Can it really be 10 years, since I ended a blog post on this very site with the statement
Can it really be 10 years since the day Blur and Oasis released Country House/Roll With It on the same day…
Well there’s still nothing that highlights the passing of the years to me quite like Time-Since-Britpop™. Those heady mid 90s days when any group of lads with a couple of guitars who’d been to The Good Mixer at least once could bag themselves a record deal, a Melody Maker cover and get their CD single digipack catapulted to the dizzy heights of one week at number 18 in the charts.
I was transported back on a wave of nostalgia last week when we went to see Blur play a predominately Greatest Hits set at Rod Laver Arena for a generally appreciative Melbourne crowd (who clearly hadn’t really listened to The Magic Whip…)
Part way through This Is A Low I suddenly had a very clear memory of listening to them being interviewed by Simon Mayo on Radio 1 in the week before Parklife came out. 1994. Gosh, doesn’t 1994 all seem like such a long time ago now? I didn’t even own my own copy of Parklife — although I did record my sister’s CD onto tape so I could listen to it without having to steal her copy from its prized spot in the 3 CD changer thingy at the top of her stereo (this of course was back in the days before home taping killed music).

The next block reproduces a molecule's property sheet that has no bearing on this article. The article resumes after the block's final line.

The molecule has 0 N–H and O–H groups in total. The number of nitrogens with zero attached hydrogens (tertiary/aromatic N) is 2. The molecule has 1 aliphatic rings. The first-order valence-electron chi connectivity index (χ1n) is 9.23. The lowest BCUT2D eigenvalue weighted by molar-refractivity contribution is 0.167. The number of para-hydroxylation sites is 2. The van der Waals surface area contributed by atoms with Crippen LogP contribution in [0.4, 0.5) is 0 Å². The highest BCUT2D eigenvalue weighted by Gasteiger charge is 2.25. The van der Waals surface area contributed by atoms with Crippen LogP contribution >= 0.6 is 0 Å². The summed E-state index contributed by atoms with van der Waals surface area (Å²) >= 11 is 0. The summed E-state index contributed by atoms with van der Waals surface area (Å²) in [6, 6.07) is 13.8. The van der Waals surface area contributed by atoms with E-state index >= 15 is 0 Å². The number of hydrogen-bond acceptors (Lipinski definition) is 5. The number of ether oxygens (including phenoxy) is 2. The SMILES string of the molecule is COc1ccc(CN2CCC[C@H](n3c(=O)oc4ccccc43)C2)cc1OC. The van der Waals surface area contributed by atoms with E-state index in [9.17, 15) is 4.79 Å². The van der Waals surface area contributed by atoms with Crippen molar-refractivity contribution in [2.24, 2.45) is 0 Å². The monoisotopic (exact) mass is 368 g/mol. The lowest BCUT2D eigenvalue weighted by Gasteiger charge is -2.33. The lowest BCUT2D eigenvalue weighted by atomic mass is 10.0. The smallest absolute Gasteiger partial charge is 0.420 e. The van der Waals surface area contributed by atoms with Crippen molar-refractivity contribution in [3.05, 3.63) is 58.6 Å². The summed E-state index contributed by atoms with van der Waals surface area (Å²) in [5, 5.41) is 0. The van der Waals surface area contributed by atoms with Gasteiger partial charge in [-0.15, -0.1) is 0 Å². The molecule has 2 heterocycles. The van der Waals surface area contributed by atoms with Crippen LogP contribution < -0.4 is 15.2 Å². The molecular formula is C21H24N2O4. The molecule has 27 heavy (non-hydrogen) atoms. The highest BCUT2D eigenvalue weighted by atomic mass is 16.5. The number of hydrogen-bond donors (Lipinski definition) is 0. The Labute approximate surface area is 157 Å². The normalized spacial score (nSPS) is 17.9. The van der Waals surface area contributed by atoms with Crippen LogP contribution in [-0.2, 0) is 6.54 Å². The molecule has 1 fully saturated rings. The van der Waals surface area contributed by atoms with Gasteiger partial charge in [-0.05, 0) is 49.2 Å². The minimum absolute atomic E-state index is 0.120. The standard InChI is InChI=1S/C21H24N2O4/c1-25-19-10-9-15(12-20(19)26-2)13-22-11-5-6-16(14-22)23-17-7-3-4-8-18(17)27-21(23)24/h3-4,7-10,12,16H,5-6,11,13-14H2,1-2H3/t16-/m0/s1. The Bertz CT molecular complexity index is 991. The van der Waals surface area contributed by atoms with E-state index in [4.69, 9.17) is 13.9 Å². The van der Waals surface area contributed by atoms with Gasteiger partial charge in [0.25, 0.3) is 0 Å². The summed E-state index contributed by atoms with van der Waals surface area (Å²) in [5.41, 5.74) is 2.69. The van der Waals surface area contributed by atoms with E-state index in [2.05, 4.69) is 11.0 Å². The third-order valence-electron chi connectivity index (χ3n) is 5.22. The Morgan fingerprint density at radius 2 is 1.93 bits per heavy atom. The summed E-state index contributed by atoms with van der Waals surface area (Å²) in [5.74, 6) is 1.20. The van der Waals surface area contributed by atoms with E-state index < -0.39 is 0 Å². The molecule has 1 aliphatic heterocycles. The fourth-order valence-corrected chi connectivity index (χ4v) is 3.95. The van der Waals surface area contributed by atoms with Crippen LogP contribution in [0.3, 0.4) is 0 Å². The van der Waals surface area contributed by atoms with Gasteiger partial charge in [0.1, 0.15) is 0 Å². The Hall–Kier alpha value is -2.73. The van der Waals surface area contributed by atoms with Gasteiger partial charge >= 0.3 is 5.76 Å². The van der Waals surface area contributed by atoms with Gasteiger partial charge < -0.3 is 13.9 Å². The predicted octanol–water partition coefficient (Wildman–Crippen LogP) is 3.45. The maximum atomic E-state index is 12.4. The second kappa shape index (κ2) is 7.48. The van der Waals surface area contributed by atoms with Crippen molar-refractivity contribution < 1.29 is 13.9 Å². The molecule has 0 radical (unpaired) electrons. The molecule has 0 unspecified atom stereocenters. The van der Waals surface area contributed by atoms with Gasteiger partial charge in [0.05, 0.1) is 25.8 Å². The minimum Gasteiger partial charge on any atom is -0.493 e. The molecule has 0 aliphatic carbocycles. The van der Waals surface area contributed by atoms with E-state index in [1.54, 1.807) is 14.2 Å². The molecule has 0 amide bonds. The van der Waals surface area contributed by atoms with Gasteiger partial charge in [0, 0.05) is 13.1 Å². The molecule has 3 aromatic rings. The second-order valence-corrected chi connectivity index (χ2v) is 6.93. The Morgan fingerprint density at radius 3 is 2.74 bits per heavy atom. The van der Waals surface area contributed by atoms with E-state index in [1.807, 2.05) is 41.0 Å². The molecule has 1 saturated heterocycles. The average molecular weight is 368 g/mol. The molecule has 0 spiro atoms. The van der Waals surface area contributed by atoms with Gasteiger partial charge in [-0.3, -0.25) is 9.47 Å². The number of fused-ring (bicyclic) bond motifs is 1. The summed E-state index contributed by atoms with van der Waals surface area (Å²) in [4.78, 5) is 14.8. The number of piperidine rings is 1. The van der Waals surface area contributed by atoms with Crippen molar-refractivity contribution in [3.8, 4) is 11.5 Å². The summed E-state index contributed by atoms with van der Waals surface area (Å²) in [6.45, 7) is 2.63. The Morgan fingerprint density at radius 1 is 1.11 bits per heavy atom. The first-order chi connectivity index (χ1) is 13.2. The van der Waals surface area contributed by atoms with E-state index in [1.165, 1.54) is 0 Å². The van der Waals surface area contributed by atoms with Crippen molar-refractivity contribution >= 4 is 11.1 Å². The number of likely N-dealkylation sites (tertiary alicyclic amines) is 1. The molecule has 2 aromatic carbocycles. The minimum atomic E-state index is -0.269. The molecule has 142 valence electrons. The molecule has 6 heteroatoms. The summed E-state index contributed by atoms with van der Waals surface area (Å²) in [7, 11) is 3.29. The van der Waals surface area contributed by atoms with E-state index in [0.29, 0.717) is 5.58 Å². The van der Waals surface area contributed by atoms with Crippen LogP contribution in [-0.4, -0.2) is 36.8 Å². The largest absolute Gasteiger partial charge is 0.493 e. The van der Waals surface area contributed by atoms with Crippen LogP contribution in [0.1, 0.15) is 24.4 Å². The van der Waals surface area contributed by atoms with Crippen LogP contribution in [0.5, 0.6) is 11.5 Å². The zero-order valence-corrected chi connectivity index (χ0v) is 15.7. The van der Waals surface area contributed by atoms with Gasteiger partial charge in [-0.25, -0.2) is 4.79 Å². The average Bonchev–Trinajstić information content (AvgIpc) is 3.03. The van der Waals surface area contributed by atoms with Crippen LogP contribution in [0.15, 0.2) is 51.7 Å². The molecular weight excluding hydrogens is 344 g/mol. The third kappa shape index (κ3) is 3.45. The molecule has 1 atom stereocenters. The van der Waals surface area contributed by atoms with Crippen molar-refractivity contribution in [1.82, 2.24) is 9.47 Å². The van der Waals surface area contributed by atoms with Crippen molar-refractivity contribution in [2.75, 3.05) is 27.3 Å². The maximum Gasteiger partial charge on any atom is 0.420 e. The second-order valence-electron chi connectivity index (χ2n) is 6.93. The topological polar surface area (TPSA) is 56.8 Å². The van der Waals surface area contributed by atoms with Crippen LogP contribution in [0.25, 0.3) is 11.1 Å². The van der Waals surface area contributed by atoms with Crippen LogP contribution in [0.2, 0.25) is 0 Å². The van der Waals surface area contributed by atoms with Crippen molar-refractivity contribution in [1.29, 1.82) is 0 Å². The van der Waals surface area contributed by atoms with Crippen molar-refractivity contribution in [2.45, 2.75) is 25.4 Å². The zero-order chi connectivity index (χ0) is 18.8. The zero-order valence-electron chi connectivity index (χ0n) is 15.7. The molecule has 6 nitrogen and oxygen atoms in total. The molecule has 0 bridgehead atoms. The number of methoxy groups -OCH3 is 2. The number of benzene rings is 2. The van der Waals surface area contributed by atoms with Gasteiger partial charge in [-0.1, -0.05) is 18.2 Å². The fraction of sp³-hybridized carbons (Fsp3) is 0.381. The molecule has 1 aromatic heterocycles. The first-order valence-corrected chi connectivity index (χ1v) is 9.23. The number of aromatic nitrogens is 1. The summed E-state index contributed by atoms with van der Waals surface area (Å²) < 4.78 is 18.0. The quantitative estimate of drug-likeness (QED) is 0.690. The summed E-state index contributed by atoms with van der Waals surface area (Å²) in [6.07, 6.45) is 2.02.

I was also struck by how dated many of the references in the songs were — there’s something very late 90s about The Universal, for example. All lottery references and “satellites in every home”. Damon even introduced Trouble In The Message Centre as their “pre-internet” song (come to think of it, I’m not sure “message centre” was a particularly current reference in the 90s either…) But luckily those songs still sound as majestic as ever, dated or not.
Oh, and they played bloody Trimm Trabb again. Seriously lads, why are you doing this to me?